Saturday, October 29, 2005
The world of Venture Capital ...
Well, I have been taking casual glances at VCs again after more than a year of completely ignoring them. Doing some pretty extensive research the last week or so, I found a cool site called Ventureblogs, where many links to the industry's most vocal VCs can be found (heavyweights like Mark Cuban, David Sifry, etc...). I have read over quite a few of them, and let me state outright some of these guys just don't get much of anything. I'm not gonna call any guys out, but it's painfully clear that Web Bubble 1.0, and the new coming-to-a-town-near-you Web Bubble 2.0 are the direct result of these slick and sly masters of money manipulation and outright hob-dob crookery. Just big words coming out of my mouth? Maybe, but check them out yourself.
I *did* enjoy reading the insights of folks like Steve Hall, Roger McNamee, and Jeff Clavier among others ... they seemed to know what they were talking about (at least not talking out of their asses) and had a good sense of humor about the industry. I'm sure there are many more out there worth reading, if you know of them, please let me know.
Having said all this - I do understand that these guys demand (and deserve) a ROI for their investments -- generally in the form of a M&A (merger & aquisition), or a a full-blown IPO. Therefore, this means generally they do not need to really get the "technology" for technology's sake, but only that they can see a clear path to ROI. However, what's difficult to deal with sometimes is explaining the hidden human-technology interaction factor (or, in short, the "WOW" factor) that, much of the time, many of them do not get because they themselves do NOT use technology outside of email or a mobile phone.
I've heard lots of negative things about our technologies in the past, be it our older IM technologies we brought to the mobile world, or with our current Jellingspot Data Server. Maybe it's just me, but I remember one clear example that proves this point in someways -- SMS. Back in 1999 when I moved to Europe, SMS was starting to move, but was by far not crazy like it is today. I would make the main argument about bring additional SMS services to customers to drive new business models and new ecosystems, but marketing managers and financial gurus at the carriers would shoot me down and say, "SMS isn't that big, it's too difficult to use for most, and people can just use voice." A few years later, SMS is a super billion dollar industry, and most carriers are pushing it hard. It seems tech people are always ahead of the people who just look at the bottom-line (they don't seem to see anything else around them). I've heard the same arguments against Jellingspot at times from VCs, but that defiant rejection is slowly turning as more and more location-marketing/POS systems hit the market and people are actually using them (not to mention some of my competitors have pulled off funding).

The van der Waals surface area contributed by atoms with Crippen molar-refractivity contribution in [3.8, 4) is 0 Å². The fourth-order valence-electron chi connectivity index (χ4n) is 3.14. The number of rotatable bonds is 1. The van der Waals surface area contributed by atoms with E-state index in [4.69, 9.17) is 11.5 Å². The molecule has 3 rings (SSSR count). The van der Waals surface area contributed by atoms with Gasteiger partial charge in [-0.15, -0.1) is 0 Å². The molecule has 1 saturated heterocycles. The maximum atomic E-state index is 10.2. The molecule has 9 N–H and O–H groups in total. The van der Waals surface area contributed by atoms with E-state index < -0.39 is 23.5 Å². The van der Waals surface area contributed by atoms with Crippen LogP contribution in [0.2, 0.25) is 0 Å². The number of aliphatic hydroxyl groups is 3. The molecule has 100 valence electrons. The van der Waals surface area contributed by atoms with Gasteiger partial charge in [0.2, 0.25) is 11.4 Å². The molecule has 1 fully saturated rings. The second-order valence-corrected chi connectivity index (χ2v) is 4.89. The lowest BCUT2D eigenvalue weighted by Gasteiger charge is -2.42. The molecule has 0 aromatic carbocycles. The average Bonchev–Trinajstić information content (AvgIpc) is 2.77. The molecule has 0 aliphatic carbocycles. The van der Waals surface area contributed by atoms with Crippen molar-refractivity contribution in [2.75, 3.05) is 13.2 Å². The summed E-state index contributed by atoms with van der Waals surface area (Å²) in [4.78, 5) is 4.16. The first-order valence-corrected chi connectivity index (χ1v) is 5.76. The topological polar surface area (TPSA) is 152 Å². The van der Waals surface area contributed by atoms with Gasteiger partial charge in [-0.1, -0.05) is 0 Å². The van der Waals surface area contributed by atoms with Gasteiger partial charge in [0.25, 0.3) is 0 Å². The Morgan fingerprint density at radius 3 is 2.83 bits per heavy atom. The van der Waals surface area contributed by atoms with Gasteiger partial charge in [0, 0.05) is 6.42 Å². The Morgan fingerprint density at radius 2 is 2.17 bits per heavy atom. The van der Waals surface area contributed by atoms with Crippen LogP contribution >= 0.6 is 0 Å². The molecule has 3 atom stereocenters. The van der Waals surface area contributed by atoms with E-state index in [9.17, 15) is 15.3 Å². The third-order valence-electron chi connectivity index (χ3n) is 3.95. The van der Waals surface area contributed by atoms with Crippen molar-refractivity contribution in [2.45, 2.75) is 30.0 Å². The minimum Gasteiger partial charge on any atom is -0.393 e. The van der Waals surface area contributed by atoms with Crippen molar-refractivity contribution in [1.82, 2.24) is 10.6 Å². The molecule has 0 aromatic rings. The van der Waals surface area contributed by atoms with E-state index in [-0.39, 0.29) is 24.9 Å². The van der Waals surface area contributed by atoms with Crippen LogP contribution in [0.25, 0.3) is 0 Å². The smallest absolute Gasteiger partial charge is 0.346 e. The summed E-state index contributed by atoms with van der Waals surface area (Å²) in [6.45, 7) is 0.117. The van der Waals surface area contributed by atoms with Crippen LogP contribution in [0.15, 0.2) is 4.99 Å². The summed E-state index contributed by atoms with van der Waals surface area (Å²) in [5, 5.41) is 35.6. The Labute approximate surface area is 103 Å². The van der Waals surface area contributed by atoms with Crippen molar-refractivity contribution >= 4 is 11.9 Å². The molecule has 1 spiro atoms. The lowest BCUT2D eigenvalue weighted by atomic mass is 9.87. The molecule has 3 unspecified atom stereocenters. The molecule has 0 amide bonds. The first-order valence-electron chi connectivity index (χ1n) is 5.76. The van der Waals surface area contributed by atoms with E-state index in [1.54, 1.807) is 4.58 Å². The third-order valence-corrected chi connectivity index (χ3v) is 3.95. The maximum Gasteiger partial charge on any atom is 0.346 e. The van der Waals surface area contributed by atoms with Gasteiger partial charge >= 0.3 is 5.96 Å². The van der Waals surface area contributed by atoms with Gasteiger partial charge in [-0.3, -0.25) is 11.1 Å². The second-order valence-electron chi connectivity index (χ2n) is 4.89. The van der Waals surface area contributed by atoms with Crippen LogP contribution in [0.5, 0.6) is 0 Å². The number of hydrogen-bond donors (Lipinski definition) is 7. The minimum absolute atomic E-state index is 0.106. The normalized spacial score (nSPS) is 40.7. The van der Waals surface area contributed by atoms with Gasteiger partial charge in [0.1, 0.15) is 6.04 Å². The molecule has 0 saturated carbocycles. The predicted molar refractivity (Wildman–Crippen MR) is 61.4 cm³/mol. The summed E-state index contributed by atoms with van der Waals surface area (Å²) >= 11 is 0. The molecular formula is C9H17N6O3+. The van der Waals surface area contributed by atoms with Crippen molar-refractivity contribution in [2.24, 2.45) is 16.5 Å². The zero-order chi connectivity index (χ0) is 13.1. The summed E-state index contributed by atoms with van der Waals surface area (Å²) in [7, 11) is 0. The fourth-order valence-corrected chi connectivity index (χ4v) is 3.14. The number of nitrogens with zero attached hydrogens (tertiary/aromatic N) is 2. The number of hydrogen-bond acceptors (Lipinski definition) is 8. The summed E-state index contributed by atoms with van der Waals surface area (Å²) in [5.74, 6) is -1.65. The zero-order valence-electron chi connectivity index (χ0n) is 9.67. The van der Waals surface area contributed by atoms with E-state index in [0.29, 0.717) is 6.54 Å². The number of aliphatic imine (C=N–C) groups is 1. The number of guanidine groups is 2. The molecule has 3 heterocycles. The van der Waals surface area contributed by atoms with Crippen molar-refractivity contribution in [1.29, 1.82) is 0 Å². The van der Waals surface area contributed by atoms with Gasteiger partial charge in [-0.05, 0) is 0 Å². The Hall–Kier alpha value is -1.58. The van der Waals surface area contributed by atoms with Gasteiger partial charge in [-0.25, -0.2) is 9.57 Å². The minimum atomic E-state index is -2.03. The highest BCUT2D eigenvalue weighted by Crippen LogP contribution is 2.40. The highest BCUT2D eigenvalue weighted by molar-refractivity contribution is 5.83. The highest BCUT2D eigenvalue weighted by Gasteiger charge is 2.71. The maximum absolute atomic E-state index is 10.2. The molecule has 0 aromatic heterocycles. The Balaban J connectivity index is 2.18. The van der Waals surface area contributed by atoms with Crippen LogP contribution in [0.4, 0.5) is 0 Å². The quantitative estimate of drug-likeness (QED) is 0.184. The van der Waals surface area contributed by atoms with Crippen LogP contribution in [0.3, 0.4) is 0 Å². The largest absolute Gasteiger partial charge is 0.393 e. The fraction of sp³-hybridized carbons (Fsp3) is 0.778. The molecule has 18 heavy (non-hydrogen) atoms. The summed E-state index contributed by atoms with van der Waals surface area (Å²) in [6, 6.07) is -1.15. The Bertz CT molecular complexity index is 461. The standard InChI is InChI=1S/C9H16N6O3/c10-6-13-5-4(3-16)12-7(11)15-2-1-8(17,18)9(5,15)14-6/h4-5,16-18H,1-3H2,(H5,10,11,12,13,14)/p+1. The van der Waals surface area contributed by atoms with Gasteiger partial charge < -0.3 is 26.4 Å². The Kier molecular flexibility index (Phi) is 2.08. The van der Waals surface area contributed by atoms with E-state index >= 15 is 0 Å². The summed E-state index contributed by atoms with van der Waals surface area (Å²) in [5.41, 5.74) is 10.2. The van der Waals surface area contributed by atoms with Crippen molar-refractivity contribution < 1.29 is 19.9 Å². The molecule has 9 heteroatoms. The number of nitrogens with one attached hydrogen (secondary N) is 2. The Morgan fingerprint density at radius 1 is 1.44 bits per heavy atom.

Which brings me back (getting off topic a bit) to the VCs -- yes, I'm looking again, so if you know any bright folks out there who are into the VC business, I'm more than willing to throw down with them verbally to discuss Jellingspot if they have an interest in this very promising market. However, I will still continue to avoid VCs who generally, with their first question, ask, "What is the projected ROI?" You're already showing yourself to be an ass, so it's best you don't waste my time (or yours).